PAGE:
I have a confession to make: Haha used to be my least favorite person on the cast of Running Man. When I first started following the show, I hated him for constantly trying to hog the spotlight and waste precious airtime with his ill-conceived notions of staging personal movie-lead sequences in the middle an otherwise relevant and enthralling game of urban survival. However, slowly and steadily through the course of the past year, as certain gimmicks were phased in and others phased out, I found that Haha had somehow managed to wend his way into my reluctant heart. In fact, I’d even venture to say that he is in serious contention with Gary and Song Ji-hyo (for the record, I don’t really believe in the Monday Couple; I think Haha and Ji-hyo have more chemistry going on, never mind that that Jihyo is already taken in real life) for the honor of currently being my favorite cast member on the show.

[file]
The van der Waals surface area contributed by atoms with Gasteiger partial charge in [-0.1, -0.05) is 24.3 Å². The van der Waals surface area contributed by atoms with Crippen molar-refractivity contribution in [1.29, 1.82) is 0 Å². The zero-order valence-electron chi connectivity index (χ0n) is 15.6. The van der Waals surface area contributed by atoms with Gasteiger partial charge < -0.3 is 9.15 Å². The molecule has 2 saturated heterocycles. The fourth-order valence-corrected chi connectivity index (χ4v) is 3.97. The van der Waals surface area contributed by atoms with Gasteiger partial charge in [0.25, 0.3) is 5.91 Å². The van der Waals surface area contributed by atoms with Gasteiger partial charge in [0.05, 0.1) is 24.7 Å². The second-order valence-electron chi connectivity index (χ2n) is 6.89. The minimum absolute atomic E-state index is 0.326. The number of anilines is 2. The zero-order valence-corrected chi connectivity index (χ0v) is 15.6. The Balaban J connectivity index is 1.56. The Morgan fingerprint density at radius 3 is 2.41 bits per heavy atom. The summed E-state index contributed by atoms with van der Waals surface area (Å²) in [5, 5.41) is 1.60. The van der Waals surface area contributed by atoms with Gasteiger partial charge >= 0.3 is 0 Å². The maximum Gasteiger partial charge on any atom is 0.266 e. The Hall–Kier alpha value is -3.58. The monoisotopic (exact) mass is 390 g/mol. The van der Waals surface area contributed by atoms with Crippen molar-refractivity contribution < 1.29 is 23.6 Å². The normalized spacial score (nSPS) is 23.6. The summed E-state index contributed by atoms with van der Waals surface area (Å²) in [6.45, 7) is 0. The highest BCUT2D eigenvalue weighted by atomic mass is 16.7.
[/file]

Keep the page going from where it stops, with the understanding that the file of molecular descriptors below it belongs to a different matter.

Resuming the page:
It wasn’t the characters that he enacts (“child,” “betrayer,” and “player”) that made him grow on me over time, but rather, as the show went on, I started seeing hints and flashes of the real Haha, and surprisingly I liked what I saw. The kid has heart. Not only do we get to see his adorable mother (who is a famous author in Korea) pop up every now and then, but I also find that it’s mainly Haha and Yoo Jae-suk who go out of their way to take special care of the guest stars on the show. Jae-suk’s method of doing so is to act as the competent and cunning leader, while Haha makes a fool of himself to make the guests feel at ease. That is not to say that he is weak or incompetent by any means; he’s an unreliable player because he likes to switch up the game to make it interesting, and to give other disadvantaged characters (such as the invisible G-Dragon) a fighting chance.